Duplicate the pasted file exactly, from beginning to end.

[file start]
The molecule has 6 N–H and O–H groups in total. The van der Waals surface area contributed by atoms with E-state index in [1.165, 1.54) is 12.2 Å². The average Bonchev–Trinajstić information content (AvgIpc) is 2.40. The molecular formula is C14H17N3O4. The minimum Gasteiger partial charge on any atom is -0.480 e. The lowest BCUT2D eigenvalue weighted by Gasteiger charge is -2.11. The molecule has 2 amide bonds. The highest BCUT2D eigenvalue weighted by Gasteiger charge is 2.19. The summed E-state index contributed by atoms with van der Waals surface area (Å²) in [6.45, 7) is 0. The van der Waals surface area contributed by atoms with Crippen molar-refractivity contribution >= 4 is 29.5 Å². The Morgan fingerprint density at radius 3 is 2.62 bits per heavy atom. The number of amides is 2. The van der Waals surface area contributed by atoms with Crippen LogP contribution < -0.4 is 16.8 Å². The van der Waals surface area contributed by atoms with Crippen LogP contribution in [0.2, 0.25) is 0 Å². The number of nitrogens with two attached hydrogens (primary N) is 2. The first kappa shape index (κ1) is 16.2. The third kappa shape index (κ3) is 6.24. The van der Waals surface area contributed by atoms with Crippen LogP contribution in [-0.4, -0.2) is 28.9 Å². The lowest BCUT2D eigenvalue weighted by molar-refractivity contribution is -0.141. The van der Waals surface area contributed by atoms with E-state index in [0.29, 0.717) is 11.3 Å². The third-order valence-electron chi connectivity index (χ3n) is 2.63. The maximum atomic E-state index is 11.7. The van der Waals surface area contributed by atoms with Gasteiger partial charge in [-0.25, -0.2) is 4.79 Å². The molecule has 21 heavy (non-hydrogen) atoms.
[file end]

The molecule has 6 N–H and O–H groups in total. The van der Waals surface area contributed by atoms with E-state index in [1.165, 1.54) is 12.2 Å². The average Bonchev–Trinajstić information content (AvgIpc) is 2.40. The molecular formula is C14H17N3O4. The minimum Gasteiger partial charge on any atom is -0.480 e. The lowest BCUT2D eigenvalue weighted by Gasteiger charge is -2.11. The molecule has 2 amide bonds. The highest BCUT2D eigenvalue weighted by Gasteiger charge is 2.19. The summed E-state index contributed by atoms with van der Waals surface area (Å²) in [6.45, 7) is 0. The van der Waals surface area contributed by atoms with Crippen molar-refractivity contribution >= 4 is 29.5 Å². The Morgan fingerprint density at radius 3 is 2.62 bits per heavy atom. The number of amides is 2. The van der Waals surface area contributed by atoms with Crippen LogP contribution < -0.4 is 16.8 Å². The van der Waals surface area contributed by atoms with Crippen LogP contribution in [0.2, 0.25) is 0 Å². The number of nitrogens with two attached hydrogens (primary N) is 2. The first kappa shape index (κ1) is 16.2. The third kappa shape index (κ3) is 6.24. The van der Waals surface area contributed by atoms with Crippen LogP contribution in [-0.4, -0.2) is 28.9 Å². The lowest BCUT2D eigenvalue weighted by molar-refractivity contribution is -0.141. The van der Waals surface area contributed by atoms with E-state index in [0.29, 0.717) is 11.3 Å². The third-order valence-electron chi connectivity index (χ3n) is 2.63. The maximum atomic E-state index is 11.7. The van der Waals surface area contributed by atoms with Gasteiger partial charge in [-0.25, -0.2) is 4.79 Å². The molecule has 21 heavy (non-hydrogen) atoms.